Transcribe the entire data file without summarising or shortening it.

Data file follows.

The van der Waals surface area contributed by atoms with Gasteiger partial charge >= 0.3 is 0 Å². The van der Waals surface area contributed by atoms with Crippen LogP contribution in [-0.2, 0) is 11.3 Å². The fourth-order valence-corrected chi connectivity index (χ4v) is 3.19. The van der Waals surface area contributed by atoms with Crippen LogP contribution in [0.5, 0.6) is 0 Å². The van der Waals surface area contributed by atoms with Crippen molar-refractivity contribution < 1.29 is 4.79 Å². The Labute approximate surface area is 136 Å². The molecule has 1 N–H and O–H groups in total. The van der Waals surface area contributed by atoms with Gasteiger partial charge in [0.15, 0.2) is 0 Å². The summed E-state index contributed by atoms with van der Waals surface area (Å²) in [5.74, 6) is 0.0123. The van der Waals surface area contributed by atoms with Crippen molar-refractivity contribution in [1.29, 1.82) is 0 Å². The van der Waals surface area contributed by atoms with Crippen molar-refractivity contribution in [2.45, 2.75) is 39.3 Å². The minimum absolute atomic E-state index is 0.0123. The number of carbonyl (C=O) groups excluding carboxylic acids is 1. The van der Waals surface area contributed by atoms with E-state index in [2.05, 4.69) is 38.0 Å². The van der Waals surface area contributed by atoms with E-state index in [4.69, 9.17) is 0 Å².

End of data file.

The van der Waals surface area contributed by atoms with Gasteiger partial charge >= 0.3 is 0 Å². The van der Waals surface area contributed by atoms with Crippen LogP contribution in [-0.2, 0) is 11.3 Å². The fourth-order valence-corrected chi connectivity index (χ4v) is 3.19. The van der Waals surface area contributed by atoms with Crippen LogP contribution in [0.5, 0.6) is 0 Å². The van der Waals surface area contributed by atoms with Crippen molar-refractivity contribution < 1.29 is 4.79 Å². The Labute approximate surface area is 136 Å². The molecule has 1 N–H and O–H groups in total. The van der Waals surface area contributed by atoms with Gasteiger partial charge in [0.15, 0.2) is 0 Å². The summed E-state index contributed by atoms with van der Waals surface area (Å²) in [5.74, 6) is 0.0123. The van der Waals surface area contributed by atoms with Crippen molar-refractivity contribution in [1.29, 1.82) is 0 Å². The van der Waals surface area contributed by atoms with Crippen molar-refractivity contribution in [2.45, 2.75) is 39.3 Å². The minimum absolute atomic E-state index is 0.0123. The number of carbonyl (C=O) groups excluding carboxylic acids is 1. The van der Waals surface area contributed by atoms with E-state index in [2.05, 4.69) is 38.0 Å². The van der Waals surface area contributed by atoms with E-state index in [4.69, 9.17) is 0 Å².